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When it comes to intelligence, memory, discipline, pain and grieving, animals such as guinea pigs, horses, bonobos, mice and chimpanzees are more like humans than we sometimes realize.
Rodent Smarts – Why It Pays to Live with Humans
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While the idea of rodents living in a house may cause many people to feel a bit uneasy, apparently this relationship serves these little fellows quite well, specifically in the formation of greater intelligence. According to a recent study in the journal Frontiers in Zoology, pet rodents are smarter than their wild counterparts, likely due to living with humans. In the study, domesticated and wild guinea pigs were placed in a water maze, with the domesticated animals ultimately performing better and showing superior problem-solving abilities, likely as a result of having to make previous adaptations to man-made environments. This finding is especially surprising when considering previous research noting that domestication reduced rather than increased the brain sizes of domesticated guinea pigs and other rodents.
Horse Memories: Maybe Mr. Ed Was Onto Something?
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Just as some rodents have surprising intelligence, the same can be said about horses, which display amazing long-term memory skills and incredible loyalties. A recent study in the journal Animal Behavior found that horses which had pleasurable experiences (specifically those marked by positive reinforcement) with familiar humans such as their trainers were more likely to remember and display greater affection towards those people after months of separation. Furthermore, such horses were more likely to warm up to and be affectionate with (i.e. sniff and lick) unfamiliar people. According to the study’s researchers, such behavior reveals that horses are able to develop positive memories of humans and hints at the wonderful intelligence of these majestic creatures.
The Bonobo Head Shake: When No Means No
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While animals can be extremely friendly and loyal like humans, they can also lay down the law when necessary. Take bonobos as a great example. According to recent research in the journal Primates, adult bonobos were observed for the first time shaking their heads in disapproval of certain behavior by younger bonobos. For example, after a mother bonobo removed a piece of leek from a youngster who was playing with rather than eating the food, the mother began to shake her head at the infant when it went back after the leak, as if she was saying “no” to the behavior. Previously bonobos had only been observed shaking their heads while playing. Now researchers suggest that the bonobo head shake could be a “primitive precursor” to the human head shake expressing negativity.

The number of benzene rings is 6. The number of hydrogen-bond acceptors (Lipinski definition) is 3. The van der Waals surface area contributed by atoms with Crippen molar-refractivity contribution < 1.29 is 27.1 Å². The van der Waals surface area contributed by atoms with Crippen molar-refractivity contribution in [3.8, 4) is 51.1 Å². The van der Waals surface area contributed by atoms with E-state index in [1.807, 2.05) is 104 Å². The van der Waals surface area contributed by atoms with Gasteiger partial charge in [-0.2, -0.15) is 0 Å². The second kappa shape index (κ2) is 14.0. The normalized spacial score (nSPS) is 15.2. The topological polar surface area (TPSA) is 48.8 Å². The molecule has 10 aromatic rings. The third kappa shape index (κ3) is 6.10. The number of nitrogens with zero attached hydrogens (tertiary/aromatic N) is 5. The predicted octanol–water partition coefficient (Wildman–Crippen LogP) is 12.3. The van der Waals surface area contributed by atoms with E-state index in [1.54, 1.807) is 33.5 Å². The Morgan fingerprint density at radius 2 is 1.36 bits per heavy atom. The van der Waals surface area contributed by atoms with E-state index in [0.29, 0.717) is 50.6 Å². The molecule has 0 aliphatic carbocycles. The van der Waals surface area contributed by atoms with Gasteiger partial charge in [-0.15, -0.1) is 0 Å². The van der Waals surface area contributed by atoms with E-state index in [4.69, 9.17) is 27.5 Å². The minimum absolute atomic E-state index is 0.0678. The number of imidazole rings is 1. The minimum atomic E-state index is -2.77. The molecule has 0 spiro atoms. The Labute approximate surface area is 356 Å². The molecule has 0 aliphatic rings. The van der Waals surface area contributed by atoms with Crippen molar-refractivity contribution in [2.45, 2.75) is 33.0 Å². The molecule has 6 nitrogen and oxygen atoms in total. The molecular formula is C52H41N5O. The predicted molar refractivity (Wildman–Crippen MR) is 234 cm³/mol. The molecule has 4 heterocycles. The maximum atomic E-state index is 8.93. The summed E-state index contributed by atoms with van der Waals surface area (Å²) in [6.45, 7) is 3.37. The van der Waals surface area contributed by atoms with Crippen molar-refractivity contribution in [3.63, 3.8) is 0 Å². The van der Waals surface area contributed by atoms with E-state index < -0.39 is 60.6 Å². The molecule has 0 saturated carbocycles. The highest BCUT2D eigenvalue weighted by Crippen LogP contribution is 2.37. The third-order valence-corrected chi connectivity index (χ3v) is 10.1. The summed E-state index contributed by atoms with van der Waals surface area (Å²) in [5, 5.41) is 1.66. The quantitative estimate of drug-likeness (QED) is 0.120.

Mouse Grimaces: Facial Expressions of Pain
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Could pain, like the negative headshake, be evolutionary? According to recent research in the journal Nature Methods, this is certainly a possibility, specifically when considering how mice exhibit pain with different facial expressions. In the study, researchers recorded the facial movements of mice after they were injected with a substance causing inflammation. Like humans, the mice showed discomfort through facial expressions, with narrowing eyes, bulging cheeks, moving ears, and bunched-up or flattened-out whiskers indicative of more intense pain. It is important to note that the mice expressions returned to normal following the administration of a pain reliever. From these experiments, the researchers were able to create a sliding mouse grimace scale that will be used in the future to reduce the suffering of mice and other animals during medical research.
Chimpanzee Grieving: Similar Reactions to Death
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While it is seemingly certain that animals understand the realities of death, recent research on grieving chimpanzees reveals far more awareness than what had been previously recognized. As detailed in the journal Current Biology, a study examined the reactions of three adult chimpanzees as an elderly chimp was passing away. Sensing the inevitable, the three chimpanzees displayed many different types of grieving behavior: they stayed close to the dying female, gently stroking her hair as if providing comfort; they tossed and turned while sleeping at night, suggesting that they were disturbed by the impending death; they apparently attempted resuscitation to see if the sick chimp was still alive; they slowly moved away from the body when the chimp had died; they later returned to the body for apparently either one last attempt at resuscitation or a final confirmation of death; and they cared for the dead chimp’s body, gently grooming and removing straw from her face. Based on these findings, researchers suggest that it may be more beneficial for the grieving and farewell process to let chimpanzees die in their natural group settings rather than in isolation.